There is no denying the past few years have been a politically and culturally turbulent time in the United States. With powerful movements like #MeToo, #TimesUp, #OscarsSoWhite, and #NeverAgain permeating our society, it’s become quite evident the topic of diversity and inclusion is at the forefront of corporate conversation. Further complicating matters, what seem like instantaneous decisions are truly deeply ingrained unconscious behaviors. Our minds are constantly cross-referencing every person, action, and situation we see against our background, cultural environment, and personal experiences.
In milliseconds, our brain has decided how we feel about something, while regularly omitting the clarity of why we feel that way.
On Tuesday, August 14th, we dug deeper into the inner-workings of our minds with a thought-provoking conversation on Twitter on the impact of unconscious bias with Bill Peppler, COO at Kavaliro.
Now, while the chat may have already concluded, this does not mean you can’t still share your thoughts. We would love to continue to build the conversation, so feel free to reply to any of the questions or answers (every Tweet and image is clickable) at @RIXinsights using the hashtag #RIXtakeover to share your input on the impact of unconscious bias.
We began our Twitter #RIXtakeover by asking, “What does unconscious bias mean to you?”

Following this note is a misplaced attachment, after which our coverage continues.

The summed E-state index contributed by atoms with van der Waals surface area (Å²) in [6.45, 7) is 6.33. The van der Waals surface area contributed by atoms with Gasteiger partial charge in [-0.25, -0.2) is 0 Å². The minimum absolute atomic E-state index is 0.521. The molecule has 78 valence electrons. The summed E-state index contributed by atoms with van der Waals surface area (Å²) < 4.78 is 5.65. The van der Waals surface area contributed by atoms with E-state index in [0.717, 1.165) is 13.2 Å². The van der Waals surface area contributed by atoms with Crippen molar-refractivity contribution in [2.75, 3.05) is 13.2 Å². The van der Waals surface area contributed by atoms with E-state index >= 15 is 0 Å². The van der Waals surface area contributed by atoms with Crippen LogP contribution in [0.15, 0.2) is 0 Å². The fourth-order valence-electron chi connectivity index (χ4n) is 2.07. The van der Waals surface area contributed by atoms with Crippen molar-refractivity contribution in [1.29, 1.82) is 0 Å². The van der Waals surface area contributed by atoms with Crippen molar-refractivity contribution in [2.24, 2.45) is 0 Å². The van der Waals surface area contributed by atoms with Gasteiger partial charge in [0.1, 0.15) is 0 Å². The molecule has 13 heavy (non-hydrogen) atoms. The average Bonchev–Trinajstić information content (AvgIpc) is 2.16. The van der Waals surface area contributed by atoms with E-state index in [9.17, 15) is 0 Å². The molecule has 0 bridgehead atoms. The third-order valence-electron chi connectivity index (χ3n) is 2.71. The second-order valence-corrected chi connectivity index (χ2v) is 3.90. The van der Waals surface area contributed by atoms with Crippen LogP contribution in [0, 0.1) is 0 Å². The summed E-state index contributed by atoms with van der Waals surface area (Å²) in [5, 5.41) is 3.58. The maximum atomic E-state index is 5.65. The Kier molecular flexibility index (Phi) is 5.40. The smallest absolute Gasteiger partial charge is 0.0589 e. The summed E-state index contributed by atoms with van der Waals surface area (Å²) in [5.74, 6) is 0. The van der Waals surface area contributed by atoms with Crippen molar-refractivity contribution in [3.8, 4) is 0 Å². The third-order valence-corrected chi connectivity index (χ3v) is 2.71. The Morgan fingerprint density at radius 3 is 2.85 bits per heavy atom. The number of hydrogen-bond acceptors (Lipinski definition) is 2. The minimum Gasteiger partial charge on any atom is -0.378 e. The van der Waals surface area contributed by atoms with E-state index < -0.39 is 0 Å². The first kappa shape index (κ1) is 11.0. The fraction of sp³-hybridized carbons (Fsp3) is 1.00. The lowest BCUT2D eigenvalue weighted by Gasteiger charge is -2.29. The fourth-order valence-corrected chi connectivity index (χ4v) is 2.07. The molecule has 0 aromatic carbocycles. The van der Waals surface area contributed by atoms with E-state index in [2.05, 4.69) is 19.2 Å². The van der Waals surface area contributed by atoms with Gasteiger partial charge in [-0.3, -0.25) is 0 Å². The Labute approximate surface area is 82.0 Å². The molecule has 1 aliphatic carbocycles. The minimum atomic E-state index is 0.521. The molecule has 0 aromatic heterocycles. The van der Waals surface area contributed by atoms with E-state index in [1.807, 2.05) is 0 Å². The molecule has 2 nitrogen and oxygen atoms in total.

Here’s how RIX’s fearless leader and the rest of the Twitter community responded.
In Q2, we asked, “What are your moments of checking your own initial bias and assumptions of a person or people?”
This question stirred up some fantastic responses from a handful of strong female leaders in the staffing industry, including Senior Vice President at Adecco, Lauren Griffin.
In Q3, we discussed success stories of a time you have helped combat unconscious bias, and we learned that sometimes we form judgments from preconceived societal biases!
Q4 raised the discussion of the usefulness of Chief Diversity Officers. According to The Fintech Report, over 20 percent of Fortune 500 companies now have a Chief Diversity Officer, but how effective are they really?
Q5 readdressed a topic many felt passionate about from the A2 answers, asking how you should approach handling a new mother returning to work.
Here are some of the best responses from this question.
In Q6, we asked how you encourage underrepresented groups to apply for positions.
Q7 was quite the loaded question. Can we trust our own perceptions?
Q8 posed the question, is unconscious bias inherently bad?
The hiring process is one of the most critical moments where we must be cognizant of our unconscious biases. If we fail to do so, we run the possibility of hiring the wrong individual for the position. So Q9 asked, “How can we remove unconscious bias in hiring?”
Our final question was about the impact of anti-bias and diversity training programs. The popular opinion is that these programs do not work. So we asked, “Why do you think many anti-bias training programs are not very effective?”
Everyone has their own unique biases, their unintended people preferences, whether we choose to be aware of them or not. There is no antidote for our unconscious biases, but with a little personal self-reflection and awareness of our surroundings, we can certainly take a stab at addressing our judgments before they become liabilities.
Thank you again to Bill Peppler, Kavaliro, and everyone who participated in making our first #RIXtakeover a huge success. We are already looking forward to the next #RIXtakeover opportunity!